Cyclists ride bikes on the first bicycle-only road in Beijing on June 2, 2019. [Photo by E Xiaoying/ tuku.qianlong.com]
Cyclist Liu Jingming rode for 30 minutes along the first bicycle-only road in Beijing, which opened on Friday morning, and said that it was "safe and beautiful".
The 6.5-kilometer road is expected to ease traffic congestion in the area between Huilongguan, a densely populated community in the northern part of the city, and Shangdi, where a large number of high-tech companies are located.
"I live 13 kilometers away. Hearing that it will open today, I cycled specially from my home to experience riding on this road with other team members," said Liu, 61, who is a member of a local cycling group. "It felt good to cycle on it without cars and pedestrians. The view along the two sides of the road is enjoyable."
"Hopefully, Beijing will build more bike-only roads."
According to the Beijing Municipal Commission of Transport, there are three lanes, including a reversible lane, on the 6-meter-wide road.
Conveyor belts for bikes and other power assisting devices are installed at the six entrances and exits of the road, which can help commuters save energy when going up and ensuring safety when going down.
"The road has a maximum speed of no more than 15 kilometers per hour, and entry is forbidden to pedestrians, electric bicycles and other vehicles," said Hou Xiaoming, chief engineer of the commission.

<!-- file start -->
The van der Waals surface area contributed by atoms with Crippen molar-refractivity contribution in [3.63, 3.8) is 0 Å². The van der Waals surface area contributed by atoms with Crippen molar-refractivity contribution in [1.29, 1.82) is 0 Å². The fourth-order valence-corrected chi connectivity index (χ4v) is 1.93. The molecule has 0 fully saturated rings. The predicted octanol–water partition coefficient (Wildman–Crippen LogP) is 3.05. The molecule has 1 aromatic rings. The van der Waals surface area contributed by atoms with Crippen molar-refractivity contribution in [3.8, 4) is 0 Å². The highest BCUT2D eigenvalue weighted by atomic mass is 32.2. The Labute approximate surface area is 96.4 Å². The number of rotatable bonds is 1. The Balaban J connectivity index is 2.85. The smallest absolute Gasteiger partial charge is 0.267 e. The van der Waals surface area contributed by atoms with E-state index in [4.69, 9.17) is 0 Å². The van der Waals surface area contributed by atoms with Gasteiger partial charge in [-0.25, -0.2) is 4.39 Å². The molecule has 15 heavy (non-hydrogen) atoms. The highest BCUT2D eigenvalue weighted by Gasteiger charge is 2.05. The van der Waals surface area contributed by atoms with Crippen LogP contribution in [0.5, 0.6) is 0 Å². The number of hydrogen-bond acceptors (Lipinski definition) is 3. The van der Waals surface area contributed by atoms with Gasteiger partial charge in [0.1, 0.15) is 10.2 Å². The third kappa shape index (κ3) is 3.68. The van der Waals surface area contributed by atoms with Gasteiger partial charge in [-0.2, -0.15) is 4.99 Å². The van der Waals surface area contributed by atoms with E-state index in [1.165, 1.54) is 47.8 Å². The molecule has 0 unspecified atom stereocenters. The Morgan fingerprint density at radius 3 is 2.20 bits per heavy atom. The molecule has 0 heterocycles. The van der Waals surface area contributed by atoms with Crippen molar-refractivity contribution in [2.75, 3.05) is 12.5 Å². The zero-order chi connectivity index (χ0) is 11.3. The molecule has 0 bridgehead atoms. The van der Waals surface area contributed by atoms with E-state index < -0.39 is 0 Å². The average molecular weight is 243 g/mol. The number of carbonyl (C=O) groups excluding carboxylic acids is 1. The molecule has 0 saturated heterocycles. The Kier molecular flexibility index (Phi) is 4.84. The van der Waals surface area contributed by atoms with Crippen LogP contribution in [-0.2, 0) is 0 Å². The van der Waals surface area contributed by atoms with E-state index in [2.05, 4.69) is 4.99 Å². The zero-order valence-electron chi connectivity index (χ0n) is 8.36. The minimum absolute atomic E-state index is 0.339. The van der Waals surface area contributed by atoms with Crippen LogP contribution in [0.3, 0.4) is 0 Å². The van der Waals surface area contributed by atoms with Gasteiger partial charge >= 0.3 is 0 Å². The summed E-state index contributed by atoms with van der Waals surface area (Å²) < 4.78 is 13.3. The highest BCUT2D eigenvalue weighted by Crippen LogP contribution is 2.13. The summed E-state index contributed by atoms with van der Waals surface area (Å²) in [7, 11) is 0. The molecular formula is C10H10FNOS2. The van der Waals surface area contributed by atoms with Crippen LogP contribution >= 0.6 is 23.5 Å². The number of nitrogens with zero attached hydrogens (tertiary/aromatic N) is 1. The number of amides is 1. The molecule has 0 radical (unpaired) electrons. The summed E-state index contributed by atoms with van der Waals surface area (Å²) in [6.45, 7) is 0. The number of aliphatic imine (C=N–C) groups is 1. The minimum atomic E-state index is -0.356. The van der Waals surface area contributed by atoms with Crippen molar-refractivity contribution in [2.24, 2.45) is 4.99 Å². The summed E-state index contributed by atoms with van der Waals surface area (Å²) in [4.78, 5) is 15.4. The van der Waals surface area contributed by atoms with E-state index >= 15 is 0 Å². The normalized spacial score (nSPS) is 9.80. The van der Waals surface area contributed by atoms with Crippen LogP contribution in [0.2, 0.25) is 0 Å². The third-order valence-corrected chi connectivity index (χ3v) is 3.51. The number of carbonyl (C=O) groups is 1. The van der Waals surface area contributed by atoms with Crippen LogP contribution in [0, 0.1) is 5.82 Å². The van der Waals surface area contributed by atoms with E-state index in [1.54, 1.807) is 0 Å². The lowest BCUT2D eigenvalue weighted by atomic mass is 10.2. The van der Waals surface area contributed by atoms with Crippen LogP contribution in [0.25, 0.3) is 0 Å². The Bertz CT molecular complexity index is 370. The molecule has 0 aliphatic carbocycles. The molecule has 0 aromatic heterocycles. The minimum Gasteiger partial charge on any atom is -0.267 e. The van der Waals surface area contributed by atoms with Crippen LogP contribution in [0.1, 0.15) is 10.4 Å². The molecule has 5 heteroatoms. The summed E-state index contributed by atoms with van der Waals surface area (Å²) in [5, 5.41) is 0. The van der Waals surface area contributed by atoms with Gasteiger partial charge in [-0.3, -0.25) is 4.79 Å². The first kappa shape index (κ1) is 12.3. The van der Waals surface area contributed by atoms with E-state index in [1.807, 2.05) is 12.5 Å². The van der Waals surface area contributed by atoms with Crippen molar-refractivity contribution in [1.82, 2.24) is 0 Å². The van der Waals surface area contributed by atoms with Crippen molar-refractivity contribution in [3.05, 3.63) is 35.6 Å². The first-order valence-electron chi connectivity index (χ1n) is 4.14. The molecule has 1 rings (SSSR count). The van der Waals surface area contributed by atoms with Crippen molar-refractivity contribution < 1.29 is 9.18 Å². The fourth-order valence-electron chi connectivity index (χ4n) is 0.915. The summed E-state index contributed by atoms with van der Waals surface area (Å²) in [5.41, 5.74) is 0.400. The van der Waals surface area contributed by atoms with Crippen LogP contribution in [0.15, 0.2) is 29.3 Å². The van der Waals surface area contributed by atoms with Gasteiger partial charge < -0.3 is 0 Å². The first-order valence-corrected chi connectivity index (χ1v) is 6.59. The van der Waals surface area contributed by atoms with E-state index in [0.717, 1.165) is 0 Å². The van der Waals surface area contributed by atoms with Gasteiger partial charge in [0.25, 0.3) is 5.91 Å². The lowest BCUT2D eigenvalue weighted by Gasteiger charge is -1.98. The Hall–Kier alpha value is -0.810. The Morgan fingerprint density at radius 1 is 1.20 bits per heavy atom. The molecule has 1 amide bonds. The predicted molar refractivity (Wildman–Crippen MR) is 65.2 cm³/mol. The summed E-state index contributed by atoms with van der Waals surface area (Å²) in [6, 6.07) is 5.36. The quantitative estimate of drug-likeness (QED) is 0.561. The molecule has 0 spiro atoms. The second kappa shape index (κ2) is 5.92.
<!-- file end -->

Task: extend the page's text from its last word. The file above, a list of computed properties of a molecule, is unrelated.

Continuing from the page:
"The road has great significance for the capital's green travel," he said.
According to the commission, an average of 11,600 people commute to work daily in the area.
It takes around 30 minutes on average to cycle from Huilongguan residential area to the software park in Shangdi.
Due to heavy traffic, it takes more than 40 minutes and even one hour to commute by subway in rush hour because people cannot get into the crowded subway station.
"It's common to see a very long line at the entrance of the subway station at Huilongguan during rush hours in the morning and evening," said Li Li, a 33-year-old programmer who tried riding a bike on the road to work on Friday morning.
"It sometimes takes me 20 minutes just to get into the subway station," he said. "The bike-only road offered me a much better choice. It's also good exercise for me."
The parking facilities are installed at every entrance and exit.
Yan Jing, an official at the Beijing General Municipal Engineering Design and Research Institute, said there are 4,900 parking spaces for shared and individual's bikes, and there will be managers to help and guide the parking.
Beijing has many designated lanes for bicycles. However, cars are increasingly encroaching on them, and they are often crowded with parked cars.
Beijing has over 1.9 million shared bikes, and over 1,014 kilometers of lanes for cyclists and pedestrians. By 2020, the figure will reach 3,200 km, according to the commission.